Mean value of VAI was significantly higher (P < 0.001) in cases as compared to controls (2.07 vs. 1.27). Distribution of mean VAI in phenotype A (O+P+HA), B (O+HA), C (P+HA), and D (O+P) was 2.46, 2.48, 1.47, and 1.70, respectively and higher VAI values were majorly present in classic phenotype with all three components, i.e. A (O+P+HA) than in phenotype D (O + P) i.e. one without hyperandrogenism and controls [Table 1].
Table 1: Variations of visceral adiposity index in phenotypes of PCOS and controls

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On assessing cardiometabolic risk in women with PCOS according to AES consensus statement 2010, 56% of cases were at risk and 12% at high risk, respectively. Metabolic syndrome was prevalent in 11% of cases and 1% had type 2 diabetes mellitus [Table 2].
Table 2: Cardiometabolic risk in cases

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Phenotypically speaking, 88% of women with PCOS with phenotype A (O+P+HA), 67% of B (O+HA), 67% of C (P+HA), and 55% of D (O+P) were at increased risk for cardiometabolic disease implying that maximum prevalence of increased risk for cardiometabolic disorder is in women with all three components (O+P+HA). Moreover, maximum values of mean VAI were observed in those cases that were at high risk for developing cardiometabolic disorder in future, thus inferring that increased VAI values was associated with increased cardiometabolic risk [Table 3].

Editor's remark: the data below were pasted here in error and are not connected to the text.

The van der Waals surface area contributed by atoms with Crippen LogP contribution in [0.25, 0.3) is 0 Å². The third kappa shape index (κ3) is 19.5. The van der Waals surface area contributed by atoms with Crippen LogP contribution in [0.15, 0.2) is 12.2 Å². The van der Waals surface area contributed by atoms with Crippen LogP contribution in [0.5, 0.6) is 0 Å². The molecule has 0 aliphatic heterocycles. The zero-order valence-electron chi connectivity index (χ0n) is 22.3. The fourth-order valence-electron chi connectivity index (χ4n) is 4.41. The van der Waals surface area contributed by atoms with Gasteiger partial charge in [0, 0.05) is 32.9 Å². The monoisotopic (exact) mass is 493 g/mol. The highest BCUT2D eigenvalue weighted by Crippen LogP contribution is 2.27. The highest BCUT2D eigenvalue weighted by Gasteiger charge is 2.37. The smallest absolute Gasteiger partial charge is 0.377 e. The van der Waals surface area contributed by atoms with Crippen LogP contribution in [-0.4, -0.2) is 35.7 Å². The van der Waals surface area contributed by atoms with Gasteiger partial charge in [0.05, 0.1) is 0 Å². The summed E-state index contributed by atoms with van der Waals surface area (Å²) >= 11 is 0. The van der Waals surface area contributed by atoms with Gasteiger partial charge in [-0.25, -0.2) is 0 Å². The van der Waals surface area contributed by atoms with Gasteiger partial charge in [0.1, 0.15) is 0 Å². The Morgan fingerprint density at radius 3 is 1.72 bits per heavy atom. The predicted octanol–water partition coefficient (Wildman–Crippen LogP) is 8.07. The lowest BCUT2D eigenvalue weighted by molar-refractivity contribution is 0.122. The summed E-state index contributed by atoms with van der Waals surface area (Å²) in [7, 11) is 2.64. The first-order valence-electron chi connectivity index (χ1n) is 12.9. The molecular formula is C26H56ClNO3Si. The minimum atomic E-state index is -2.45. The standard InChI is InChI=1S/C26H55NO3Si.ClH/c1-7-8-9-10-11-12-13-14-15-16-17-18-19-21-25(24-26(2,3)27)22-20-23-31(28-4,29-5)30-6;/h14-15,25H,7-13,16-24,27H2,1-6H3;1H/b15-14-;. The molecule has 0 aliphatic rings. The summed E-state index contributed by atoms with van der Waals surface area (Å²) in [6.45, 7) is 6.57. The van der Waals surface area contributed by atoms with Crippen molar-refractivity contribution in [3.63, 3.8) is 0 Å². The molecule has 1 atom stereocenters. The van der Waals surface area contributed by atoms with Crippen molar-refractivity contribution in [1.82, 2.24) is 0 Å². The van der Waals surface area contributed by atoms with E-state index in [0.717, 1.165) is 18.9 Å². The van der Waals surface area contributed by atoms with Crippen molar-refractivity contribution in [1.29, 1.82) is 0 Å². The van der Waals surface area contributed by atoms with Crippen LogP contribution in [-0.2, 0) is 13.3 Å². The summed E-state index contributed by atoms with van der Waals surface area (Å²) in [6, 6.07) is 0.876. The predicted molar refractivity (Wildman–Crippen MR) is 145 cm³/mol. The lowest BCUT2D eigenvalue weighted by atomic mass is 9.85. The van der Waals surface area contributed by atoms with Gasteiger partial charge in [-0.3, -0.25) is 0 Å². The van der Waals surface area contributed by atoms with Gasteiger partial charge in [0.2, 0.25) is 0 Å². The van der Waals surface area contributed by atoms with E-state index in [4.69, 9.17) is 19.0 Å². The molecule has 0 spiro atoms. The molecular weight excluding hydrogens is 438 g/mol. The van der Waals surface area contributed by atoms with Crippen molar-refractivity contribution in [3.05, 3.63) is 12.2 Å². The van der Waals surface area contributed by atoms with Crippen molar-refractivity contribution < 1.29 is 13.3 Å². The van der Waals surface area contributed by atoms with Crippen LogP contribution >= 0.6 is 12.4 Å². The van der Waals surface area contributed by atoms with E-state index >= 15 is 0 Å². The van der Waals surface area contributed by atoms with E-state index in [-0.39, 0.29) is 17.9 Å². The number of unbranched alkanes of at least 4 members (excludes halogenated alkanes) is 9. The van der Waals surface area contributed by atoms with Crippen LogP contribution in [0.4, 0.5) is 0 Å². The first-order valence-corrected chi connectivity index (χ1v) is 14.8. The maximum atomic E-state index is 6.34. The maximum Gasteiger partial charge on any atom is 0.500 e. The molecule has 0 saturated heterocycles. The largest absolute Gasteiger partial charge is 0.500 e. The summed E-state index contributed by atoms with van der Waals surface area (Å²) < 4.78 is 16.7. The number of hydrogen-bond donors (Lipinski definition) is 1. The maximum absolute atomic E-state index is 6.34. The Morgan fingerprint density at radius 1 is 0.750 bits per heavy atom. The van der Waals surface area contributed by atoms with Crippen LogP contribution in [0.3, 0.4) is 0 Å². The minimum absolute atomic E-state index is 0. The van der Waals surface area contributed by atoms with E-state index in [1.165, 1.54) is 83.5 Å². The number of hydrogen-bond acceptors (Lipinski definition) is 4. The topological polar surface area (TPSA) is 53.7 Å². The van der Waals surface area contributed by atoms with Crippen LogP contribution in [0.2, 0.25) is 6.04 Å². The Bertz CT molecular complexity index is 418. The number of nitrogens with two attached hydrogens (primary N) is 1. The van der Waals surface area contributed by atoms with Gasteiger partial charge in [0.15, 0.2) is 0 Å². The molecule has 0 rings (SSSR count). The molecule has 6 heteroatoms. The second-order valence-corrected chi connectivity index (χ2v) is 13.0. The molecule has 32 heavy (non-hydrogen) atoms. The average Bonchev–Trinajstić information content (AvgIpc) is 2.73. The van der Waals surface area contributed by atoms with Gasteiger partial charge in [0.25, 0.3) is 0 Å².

Table 3: Prevalence of cardiometabolic risk and VAI in phenotypes of PCOS

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On statistical analysis, VAI had a positive correlation with WHR and HOMA-IR in both cases and controls. VAI is also positively correlated with cardiometabolic risk in women with PCOS [Table 4].
Table 4: Pearson correlation of VAI in cases and controls

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As well, on plotting Receiver Operating Characteristics (ROC) curve for association of different metabolic factors with cardiometabolic risk, area under curve (AUC) was maximum for VAI (AUC 0.793) followed by HOMA-IR (AUC 0.761) and WHR (AUC 0.742). Cut off values of VAI in our study were 1.55 [Table 5], [Graph 1].
Table 5: Characteristics of ROC curves of cardiometabolic risk factors

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   Discussion Top